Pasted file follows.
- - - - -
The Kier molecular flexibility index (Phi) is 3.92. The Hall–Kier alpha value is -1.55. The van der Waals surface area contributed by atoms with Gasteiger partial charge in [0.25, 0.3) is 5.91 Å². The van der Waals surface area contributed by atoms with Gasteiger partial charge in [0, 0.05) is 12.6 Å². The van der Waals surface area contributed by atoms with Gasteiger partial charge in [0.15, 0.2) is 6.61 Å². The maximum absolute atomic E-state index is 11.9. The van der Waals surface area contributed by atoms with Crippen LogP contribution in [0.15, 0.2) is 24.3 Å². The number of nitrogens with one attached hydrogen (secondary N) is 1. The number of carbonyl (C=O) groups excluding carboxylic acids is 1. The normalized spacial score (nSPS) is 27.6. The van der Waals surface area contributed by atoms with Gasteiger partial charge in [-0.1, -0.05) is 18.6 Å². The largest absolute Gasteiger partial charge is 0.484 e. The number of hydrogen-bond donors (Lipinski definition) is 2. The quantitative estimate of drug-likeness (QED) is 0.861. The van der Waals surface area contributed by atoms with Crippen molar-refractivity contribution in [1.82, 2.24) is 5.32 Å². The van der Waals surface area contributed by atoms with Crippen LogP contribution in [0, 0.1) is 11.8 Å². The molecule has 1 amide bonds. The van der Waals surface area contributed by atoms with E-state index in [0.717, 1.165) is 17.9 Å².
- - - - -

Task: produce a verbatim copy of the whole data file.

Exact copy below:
The Kier molecular flexibility index (Phi) is 3.92. The Hall–Kier alpha value is -1.55. The van der Waals surface area contributed by atoms with Gasteiger partial charge in [0.25, 0.3) is 5.91 Å². The van der Waals surface area contributed by atoms with Gasteiger partial charge in [0, 0.05) is 12.6 Å². The van der Waals surface area contributed by atoms with Gasteiger partial charge in [0.15, 0.2) is 6.61 Å². The maximum absolute atomic E-state index is 11.9. The van der Waals surface area contributed by atoms with Crippen LogP contribution in [0.15, 0.2) is 24.3 Å². The number of nitrogens with one attached hydrogen (secondary N) is 1. The number of carbonyl (C=O) groups excluding carboxylic acids is 1. The normalized spacial score (nSPS) is 27.6. The van der Waals surface area contributed by atoms with Gasteiger partial charge in [-0.1, -0.05) is 18.6 Å². The largest absolute Gasteiger partial charge is 0.484 e. The number of hydrogen-bond donors (Lipinski definition) is 2. The quantitative estimate of drug-likeness (QED) is 0.861. The van der Waals surface area contributed by atoms with Crippen molar-refractivity contribution in [1.82, 2.24) is 5.32 Å². The van der Waals surface area contributed by atoms with Crippen LogP contribution in [0, 0.1) is 11.8 Å². The molecule has 1 amide bonds. The van der Waals surface area contributed by atoms with E-state index in [0.717, 1.165) is 17.9 Å².